not polluted by.....car exhaust? burning trash? running lawn mowers? bbq
They can live in close community or they can move to 20 acres in the
country. Oops! 20 acres in the country might have blown dust from crop
cultivation, odors from livestock, noise from the highway or the county
fair. Mebbe Mt. Everest would work out better?
It might sound harsh, but it's not your problem. Best to let your
tenants and their neighbors handle it. If it impacts you financially,
like if a tenant leaves or if you lose a sale to a prospective buyer
because of the smoke, then you can do something. Get a written
statement from them and start sending the owner of the property next
door a monthly bill for loss of rental income.
When you sell, you are only obligated to give info about your property -
not a report on the habits of the neighbors.
Not true. Well it varies by state. But in most states you are required
to disclose the presence of any neighborhood nuisances that you're aware of.
I.e. when my mother and stepfather sold one house they were obligated to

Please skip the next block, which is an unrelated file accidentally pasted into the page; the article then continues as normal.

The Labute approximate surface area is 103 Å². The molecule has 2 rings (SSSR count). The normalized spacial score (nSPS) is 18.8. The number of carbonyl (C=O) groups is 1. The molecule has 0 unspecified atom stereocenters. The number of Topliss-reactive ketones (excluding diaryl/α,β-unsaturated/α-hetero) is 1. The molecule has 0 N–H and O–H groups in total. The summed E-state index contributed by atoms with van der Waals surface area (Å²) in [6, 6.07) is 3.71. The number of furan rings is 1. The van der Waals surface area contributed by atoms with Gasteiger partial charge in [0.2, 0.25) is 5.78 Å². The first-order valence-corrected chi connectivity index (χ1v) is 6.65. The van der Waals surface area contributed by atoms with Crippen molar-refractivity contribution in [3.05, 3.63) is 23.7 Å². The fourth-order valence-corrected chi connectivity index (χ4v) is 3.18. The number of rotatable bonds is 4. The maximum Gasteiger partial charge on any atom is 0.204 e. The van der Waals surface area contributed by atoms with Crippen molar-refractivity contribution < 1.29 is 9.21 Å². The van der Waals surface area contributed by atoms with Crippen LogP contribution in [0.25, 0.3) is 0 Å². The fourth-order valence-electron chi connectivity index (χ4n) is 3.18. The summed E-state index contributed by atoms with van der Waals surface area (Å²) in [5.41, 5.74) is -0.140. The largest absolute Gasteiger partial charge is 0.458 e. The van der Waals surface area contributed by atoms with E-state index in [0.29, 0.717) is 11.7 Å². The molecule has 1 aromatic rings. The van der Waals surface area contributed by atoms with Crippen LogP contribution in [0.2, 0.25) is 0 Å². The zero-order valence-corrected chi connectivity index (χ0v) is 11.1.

inform the buyers that the adjacent shopping center (over a tall
concrete wall) did not abide by the city's noise ordinance and that
delivery trucks made very early deliveries to the supermarket. It didn't
matter that it was the city's fault for not enforcing its own ordinances
(despite repeated requests); the owner was aware of a problem with the
property and had to disclose the problem.
HomeOwnersHub.com is a website for homeowners and building and maintenance pros. It is not affiliated with any of the manufacturers or service providers discussed here.
All logos and trade names are the property of their respective owners.